At last month’s Mariage Equality rally in Albany, NY, several hundred people – straight allies, lesbians, gay men – gathered to press for legislation in the Capital West Plaza. Among this crowd – which looked like it could have been any crowd at any political event – there was a single outrageously dressed Drag Queen. We watched a news reporter show up to get a scoop on the day’s events...and, as could have been predicted, she headed straight for the Drag Queen, conducted her interview, and filed her story.
There it was: 250-300 of your most average looking neighbors supporting marriage equality, and when the news hit the public airwaves, the public was left with the suggestion that we're all about cross-dressing queens.
And the Waterworks Pub still insists on its weekly drag nights, rather than listen to patrons who suggest it's not what they really want...
Thursday, July 07, 2011
The Bass's front yard was torn up after replacing a sewer line, and after the work was completed Julie Bass decided to grow a vegetable garden, planting basil, cabbage, carrots, tomatoes, and cucumbers in five raised beds and bringing down the wrath of the city's central planners.
Julie Bass said, “We thought we’re minding our own business, doing something not ostentatious and certainly not obnoxious or nothing that is a blight on the neighborhood, so we didn’t think people would care very much.”
In another day, the Basses would have been considered 'patriots' for planting a 'victory garden.' But some obnoxious neighbor complained about the aesthetics of cucumber blossoms, and called the city. The city then sent out code enforcement.
“They warned us at first that we had to move the vegetables from the front, that no vegetables were allowed in the front yard. We didn’t move them because we didn’t think we were doing anything wrong, even according to city code we didn’t think we were doing anything wrong. So they ticketed us and charged me with a misdemeanor,” Bass responded.
The Oak Park City code says that all unpaved portions of the site shall be planted with grass or ground cover or shrubbery or "other suitable live plant material." The code was clearly meant to insure vegetated ground cover, as opposed to expanses of bare, eroded dirt. But apparently, a power-triping city Planning and Technology Director Kevin Rulkowski has insisted that peppers are not suitable. He said, “If you look at the dictionary, suitable means common. You can look all throughout the city and you’ll never find another vegetable garden that consumes the entire front yard.”
Excuse me? I checked five dictionaries, and not one equated "suitable" with "common." Sounds like a petty official caught shooting his mouth off and now scrambling to defend himself.
He continued, "...if you look around and you look in any other community, what’s common to a front yard is a nice, grass yard with beautiful trees and bushes and flowers.”
Really? "Beautiful" trees and bushes? Just what is the legal criteria for deciding what is "beautiful?" Is a Weeping Willow beautiful, or a mess? Are a field of Black-Eyed Susans 'beautiful flowers,' or 'overgrown weeds?' Are bushes with red flowers preferable to bushes with small white ones?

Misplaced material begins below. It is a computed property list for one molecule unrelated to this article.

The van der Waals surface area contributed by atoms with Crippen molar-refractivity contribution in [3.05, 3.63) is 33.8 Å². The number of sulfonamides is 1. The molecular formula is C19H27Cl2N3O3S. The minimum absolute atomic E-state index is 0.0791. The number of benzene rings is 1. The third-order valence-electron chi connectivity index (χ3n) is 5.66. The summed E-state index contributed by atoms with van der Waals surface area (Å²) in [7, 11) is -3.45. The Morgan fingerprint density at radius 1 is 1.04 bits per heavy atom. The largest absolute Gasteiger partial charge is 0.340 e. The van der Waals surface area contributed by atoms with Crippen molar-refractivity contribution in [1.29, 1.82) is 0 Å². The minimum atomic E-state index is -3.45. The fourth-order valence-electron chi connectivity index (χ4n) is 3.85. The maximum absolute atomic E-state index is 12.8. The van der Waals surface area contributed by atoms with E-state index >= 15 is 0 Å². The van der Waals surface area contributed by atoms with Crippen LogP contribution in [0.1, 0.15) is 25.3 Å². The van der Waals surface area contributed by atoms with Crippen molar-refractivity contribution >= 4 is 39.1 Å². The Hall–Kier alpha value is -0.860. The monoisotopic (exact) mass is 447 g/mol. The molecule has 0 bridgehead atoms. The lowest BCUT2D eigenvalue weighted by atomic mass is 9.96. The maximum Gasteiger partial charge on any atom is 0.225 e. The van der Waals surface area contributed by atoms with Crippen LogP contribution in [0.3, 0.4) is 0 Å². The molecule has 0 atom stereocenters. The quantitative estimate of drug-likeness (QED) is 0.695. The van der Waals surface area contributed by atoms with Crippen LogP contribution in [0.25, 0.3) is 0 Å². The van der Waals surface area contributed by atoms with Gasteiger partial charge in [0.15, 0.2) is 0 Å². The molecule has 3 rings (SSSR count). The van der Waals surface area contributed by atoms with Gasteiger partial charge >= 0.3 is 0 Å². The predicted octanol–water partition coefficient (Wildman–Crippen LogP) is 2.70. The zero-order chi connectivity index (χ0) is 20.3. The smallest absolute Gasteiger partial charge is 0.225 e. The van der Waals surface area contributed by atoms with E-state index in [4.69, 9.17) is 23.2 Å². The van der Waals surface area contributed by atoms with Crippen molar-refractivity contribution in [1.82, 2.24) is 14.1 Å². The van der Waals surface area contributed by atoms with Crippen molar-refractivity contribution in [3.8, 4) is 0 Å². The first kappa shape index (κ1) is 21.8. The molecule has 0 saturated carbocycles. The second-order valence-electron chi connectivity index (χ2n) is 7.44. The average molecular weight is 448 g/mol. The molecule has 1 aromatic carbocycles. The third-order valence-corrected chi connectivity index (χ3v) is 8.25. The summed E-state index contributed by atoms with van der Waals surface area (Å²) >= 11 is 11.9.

As "The Agitator" reported, "God forbid your yard doesn’t include beautiful trees, bushes and flowers. It’s your job, Oak Park citizens, to give Kevin Rulkowski pretty things to look at."
Furthermore, Mr. Rulkowski is dead wrong: I have seen plenty of yards in multiple states in the Northeast that have planted vegetables in the front yard...and I myself, as I write, have green peppers, chives, and oregano planted in the front, alongside tall, grassy field daisies.
The city prosecutor intends on going all the way through a jury trial for this awful insult to the community...meaning 93 days in jail if he wins. What a waste of city money...what a waste of resources...what an abuse of the power to jail.
In a time when we are experiencing 10%+ unemployment - with Michigan at the top of the nations' jobless basket cases - discouraging anyone from growing vegetables because they are not 'pretty' enough is indefensible idiocy, and, quite frankly, neither the neighbors nor the city's business.
Oak Park wins our first "Authority Running Amock" Award. We hope that Bass's neighbors start planting beautiful flowering chives and flowering squash in their front yards, so that by becoming 'common,' they will also become 'suitable.'
Or, better yet, just ignore this stupid law altogether and ask the city to find Mr. Rulkowski something worthwhile to do.
Tuesday, July 05, 2011
Good Morning and Happy Birthday to the United States of America. This 4th of July has an extra special meaning as justice was recently served with the killing of Osama Bin Laden. Though his death does not bring back the victims it helps us to close the door on a horrible chapter of our nations history.
My name is Jeff Ballard and I am a combat medic in the Army National Guard. Last year I left my full time job as an RN in the Emergency Department at Wentworth Douglass Hospital to deploy to Afghanistan in hopes of using my medical skills wherever needed.
I would like to thank you all for joining us today. I'd like to thank Mayor T-J Jean, Joel Plante the New Hampshire State Deputy of the Knights of Columbus and all of the groups which comprise the Rochester Veterans Council who are with us today.
As I stand here in front of you this morning, I am deeply aware that I am just one of many in a long line, both men and women, that have been involved in defending our country against our enemies...We have always valued freedom and defended others around the world, as well as our families here at home ...hoping that peace and democracy can be brought to all of the people of the world.
We are Americans and we honor all that have made this country so great.
As we celebrate with our friends and family I ask that you remember those who are still in harms way fighting to ensure that America gets to celebrate another 235 birthdays.